5 Tips to Avoid Creating a Distracting Worship Presentation

Keys to a professional-looking non-distracting presentation.

On-screen presentations, when made and delivered correctly, can captivate an audience, make information memorable and keep listeners engaged throughout the worship service. But a few minor faux pas can take a presentation from captivating to distracting in a matter of minutes.

While many church leaders attend college, seminary or educational classes to learn how to hone their craft in preaching, leading worship and teaching, few have ever taken a course on design. Thankfully, knowing just a few presentation best practices can help leaders ensure their worship presentations seamlessly support God’s Word and enhance the congregation’s worship.

Here are five tips to help you avoid a presentation distraction:

1. Think Beyond Color for Contrast.

Contrast measures how different two colors are. In comparison, color is important for coordination, emotion and readability. But if color is not incorporated correctly, it can have the opposite effect.

For instance, a presentation slide may use contrast with a red title and a white subtitle, but if both of those lines are the exact same font and size, the difference in colors isn’t going to do much for readability.

As a rule of thumb, a title should be bigger than the subtitle, and it may look better to have both lines in different, yet complementary, fonts. Consider adding a high-contrast color treatment to the headline so you direct the eye there first before naturally moving to the subhead next.

2. Intentionally Use Symmetry and Asymmetry.

Knowing the difference between symmetry and asymmetry can help create more seamless designs. Symmetry has to do with balance. When design elements are equal on either side of a central line, the design is perfectly symmetrical. On the other hand, asymmetry is intentional imbalance. While still orderly, elements are not equally apportioned across the design.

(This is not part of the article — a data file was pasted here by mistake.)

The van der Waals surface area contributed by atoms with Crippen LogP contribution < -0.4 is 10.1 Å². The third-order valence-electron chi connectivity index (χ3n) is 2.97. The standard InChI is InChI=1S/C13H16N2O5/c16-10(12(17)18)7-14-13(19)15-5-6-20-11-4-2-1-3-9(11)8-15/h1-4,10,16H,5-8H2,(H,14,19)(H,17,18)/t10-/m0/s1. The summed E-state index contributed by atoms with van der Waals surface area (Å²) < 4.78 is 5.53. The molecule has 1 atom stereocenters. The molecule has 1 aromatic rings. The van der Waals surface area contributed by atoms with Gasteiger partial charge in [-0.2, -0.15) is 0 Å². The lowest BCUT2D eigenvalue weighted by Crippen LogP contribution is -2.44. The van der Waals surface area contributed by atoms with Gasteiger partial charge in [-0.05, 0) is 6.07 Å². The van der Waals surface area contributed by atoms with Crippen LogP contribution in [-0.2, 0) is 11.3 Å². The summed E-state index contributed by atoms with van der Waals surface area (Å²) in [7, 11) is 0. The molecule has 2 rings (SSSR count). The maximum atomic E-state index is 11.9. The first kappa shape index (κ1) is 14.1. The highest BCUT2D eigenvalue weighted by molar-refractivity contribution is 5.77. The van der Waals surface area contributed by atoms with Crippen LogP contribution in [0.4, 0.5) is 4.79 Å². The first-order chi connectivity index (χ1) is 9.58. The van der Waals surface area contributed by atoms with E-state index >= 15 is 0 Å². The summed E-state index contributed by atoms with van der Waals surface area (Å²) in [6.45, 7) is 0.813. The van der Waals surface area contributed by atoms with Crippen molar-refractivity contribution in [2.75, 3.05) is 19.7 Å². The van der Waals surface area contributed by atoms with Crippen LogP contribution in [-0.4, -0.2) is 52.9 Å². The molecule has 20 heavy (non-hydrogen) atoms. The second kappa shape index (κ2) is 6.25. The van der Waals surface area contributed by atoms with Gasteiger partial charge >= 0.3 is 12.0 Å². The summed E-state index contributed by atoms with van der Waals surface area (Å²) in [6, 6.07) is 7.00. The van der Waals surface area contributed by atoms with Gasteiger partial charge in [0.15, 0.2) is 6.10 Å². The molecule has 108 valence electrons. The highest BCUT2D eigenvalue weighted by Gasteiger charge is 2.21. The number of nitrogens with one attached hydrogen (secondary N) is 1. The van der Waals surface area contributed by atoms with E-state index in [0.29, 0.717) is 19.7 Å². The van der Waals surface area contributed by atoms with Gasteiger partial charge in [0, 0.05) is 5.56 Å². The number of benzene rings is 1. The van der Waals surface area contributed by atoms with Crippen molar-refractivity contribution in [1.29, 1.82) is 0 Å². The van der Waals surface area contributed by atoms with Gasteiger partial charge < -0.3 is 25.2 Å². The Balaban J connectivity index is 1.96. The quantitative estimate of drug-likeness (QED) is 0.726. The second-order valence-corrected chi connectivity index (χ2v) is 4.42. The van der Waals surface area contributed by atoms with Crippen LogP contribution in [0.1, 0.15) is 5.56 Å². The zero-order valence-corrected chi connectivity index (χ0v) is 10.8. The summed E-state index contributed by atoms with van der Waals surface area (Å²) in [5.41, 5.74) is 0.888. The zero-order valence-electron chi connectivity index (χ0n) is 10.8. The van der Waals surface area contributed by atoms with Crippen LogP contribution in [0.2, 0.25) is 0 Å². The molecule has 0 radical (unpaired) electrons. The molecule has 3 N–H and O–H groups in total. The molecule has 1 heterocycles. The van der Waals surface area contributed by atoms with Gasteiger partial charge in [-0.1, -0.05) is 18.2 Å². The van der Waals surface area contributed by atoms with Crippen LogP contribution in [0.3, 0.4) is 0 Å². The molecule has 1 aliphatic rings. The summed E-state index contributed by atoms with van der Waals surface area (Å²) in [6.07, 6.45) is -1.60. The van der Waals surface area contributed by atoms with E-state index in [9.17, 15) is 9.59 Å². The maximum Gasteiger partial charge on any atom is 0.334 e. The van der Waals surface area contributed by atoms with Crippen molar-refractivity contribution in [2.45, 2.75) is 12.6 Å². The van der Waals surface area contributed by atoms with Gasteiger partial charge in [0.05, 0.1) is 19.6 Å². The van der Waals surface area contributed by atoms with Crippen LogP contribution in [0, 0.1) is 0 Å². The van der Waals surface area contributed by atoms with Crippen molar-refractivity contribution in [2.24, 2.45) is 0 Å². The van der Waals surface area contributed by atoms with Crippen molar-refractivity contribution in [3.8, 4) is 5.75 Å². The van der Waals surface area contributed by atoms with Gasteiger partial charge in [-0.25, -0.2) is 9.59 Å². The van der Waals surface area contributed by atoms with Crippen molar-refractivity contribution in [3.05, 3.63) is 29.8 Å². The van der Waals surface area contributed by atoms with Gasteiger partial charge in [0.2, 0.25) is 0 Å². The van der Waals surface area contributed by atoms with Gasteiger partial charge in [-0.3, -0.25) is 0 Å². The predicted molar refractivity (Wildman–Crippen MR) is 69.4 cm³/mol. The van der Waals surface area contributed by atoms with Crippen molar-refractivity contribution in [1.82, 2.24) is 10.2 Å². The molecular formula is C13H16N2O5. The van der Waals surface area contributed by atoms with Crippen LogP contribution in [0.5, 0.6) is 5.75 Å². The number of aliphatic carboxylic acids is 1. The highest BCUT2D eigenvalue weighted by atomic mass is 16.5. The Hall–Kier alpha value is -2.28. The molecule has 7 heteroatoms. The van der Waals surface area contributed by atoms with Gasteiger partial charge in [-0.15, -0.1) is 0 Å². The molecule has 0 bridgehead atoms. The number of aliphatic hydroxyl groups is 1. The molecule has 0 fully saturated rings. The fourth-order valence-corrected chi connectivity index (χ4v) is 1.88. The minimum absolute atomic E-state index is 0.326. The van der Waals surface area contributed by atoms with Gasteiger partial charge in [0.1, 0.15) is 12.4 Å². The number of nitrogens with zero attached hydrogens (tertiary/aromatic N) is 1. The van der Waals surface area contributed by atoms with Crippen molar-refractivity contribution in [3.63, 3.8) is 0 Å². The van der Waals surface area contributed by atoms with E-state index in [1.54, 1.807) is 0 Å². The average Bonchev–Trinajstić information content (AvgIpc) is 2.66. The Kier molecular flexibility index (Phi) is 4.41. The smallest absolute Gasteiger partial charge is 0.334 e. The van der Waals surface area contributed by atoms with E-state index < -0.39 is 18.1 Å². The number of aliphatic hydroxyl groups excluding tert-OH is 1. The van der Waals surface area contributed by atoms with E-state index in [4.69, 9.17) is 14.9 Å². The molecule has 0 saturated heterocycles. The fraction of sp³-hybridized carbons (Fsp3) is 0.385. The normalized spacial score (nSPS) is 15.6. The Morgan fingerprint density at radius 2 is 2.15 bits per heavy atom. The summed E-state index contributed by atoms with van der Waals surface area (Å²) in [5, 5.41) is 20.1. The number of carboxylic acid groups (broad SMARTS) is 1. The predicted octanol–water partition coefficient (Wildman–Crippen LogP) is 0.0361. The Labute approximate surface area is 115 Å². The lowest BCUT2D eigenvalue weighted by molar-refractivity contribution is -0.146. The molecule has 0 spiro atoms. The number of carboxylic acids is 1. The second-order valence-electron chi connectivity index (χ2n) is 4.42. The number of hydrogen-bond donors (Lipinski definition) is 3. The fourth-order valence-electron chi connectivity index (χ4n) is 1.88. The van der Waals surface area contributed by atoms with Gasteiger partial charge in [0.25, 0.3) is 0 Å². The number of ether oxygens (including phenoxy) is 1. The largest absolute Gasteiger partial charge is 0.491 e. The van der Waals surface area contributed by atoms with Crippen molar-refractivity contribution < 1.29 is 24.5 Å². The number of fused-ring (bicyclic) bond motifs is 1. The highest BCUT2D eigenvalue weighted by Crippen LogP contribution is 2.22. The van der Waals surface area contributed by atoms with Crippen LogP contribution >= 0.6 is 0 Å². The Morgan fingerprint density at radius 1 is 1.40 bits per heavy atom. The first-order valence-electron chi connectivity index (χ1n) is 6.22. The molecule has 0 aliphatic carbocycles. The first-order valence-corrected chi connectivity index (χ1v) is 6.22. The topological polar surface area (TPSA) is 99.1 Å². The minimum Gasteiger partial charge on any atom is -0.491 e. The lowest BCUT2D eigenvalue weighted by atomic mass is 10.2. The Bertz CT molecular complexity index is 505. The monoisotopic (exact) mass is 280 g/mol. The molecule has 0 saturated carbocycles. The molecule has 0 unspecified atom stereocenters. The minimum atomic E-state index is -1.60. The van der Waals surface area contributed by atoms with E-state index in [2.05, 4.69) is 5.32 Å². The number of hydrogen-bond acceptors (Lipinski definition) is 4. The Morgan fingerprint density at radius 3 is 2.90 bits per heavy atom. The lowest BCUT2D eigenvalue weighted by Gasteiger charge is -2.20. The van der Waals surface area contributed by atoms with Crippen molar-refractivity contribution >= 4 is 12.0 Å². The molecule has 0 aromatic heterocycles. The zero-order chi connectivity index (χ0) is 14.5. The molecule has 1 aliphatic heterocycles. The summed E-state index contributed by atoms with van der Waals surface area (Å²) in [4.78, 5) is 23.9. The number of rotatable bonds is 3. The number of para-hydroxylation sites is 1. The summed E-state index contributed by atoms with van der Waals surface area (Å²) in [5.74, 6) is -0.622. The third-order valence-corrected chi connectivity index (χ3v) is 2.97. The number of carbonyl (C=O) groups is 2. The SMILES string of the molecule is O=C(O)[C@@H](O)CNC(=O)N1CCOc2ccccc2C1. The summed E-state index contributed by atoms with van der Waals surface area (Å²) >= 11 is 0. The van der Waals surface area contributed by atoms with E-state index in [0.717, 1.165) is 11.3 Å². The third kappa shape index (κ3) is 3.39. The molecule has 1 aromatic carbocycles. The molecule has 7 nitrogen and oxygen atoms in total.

Slide content should either be intentionally symmetrical or deliberately asymmetrical. Not a blend and not in-between.

3. Use One Slide for Repeated Phrases.

Consider for example the hymn “It is Well.” At certain points of the song, the phrase, “It is well” is repeated multiple times in a row. Instead of typing out “It is well” on the slide five or six times, type the line once and leave the slide on screen for as long as it will be sung. This way, the audience isn’t occupied with trying to make sure they repeat the line the correct amount of times, and it allows the band to sing it as many times as seems appropriate for the moment.

4. Include Video Subtly.

Videos are one of the most powerful presentation tools, and they serve as excellent transitions. Videos can be great for making announcements after worship, highlighting an upcoming outreach opportunity or recapping a previous event. Especially for newcomers and visitors, videos are great for capturing the personality and heart behind a church.

When considering how and when to utilize video, remember to be subtle. Video naturally seizes attention. Use it sparingly when the focus should be elsewhere, like on lyrics or the sermon. Video is ideal for announcements and transitional pieces.

5. Make a List and Check it Twice.

After finalizing the presentation during the week, create a list of everything that needs to be tested before the sermon, and commit to checking off every item. Read through slides for clarity, accuracy and typos, test sounds and cues, and ensure your recording device has plenty of memory.

By incorporating these five tips, your presentations will look more streamlined and professional and will ultimately better serve their purpose of keeping the congregation informed and engaged.

Content is adapted from The Proclaim Guide to Beautiful Church Presentations by Faithlife, which uses technology to equip the church to grow in the light of the Bible. For information, visit Proclaim.Faithlife.com.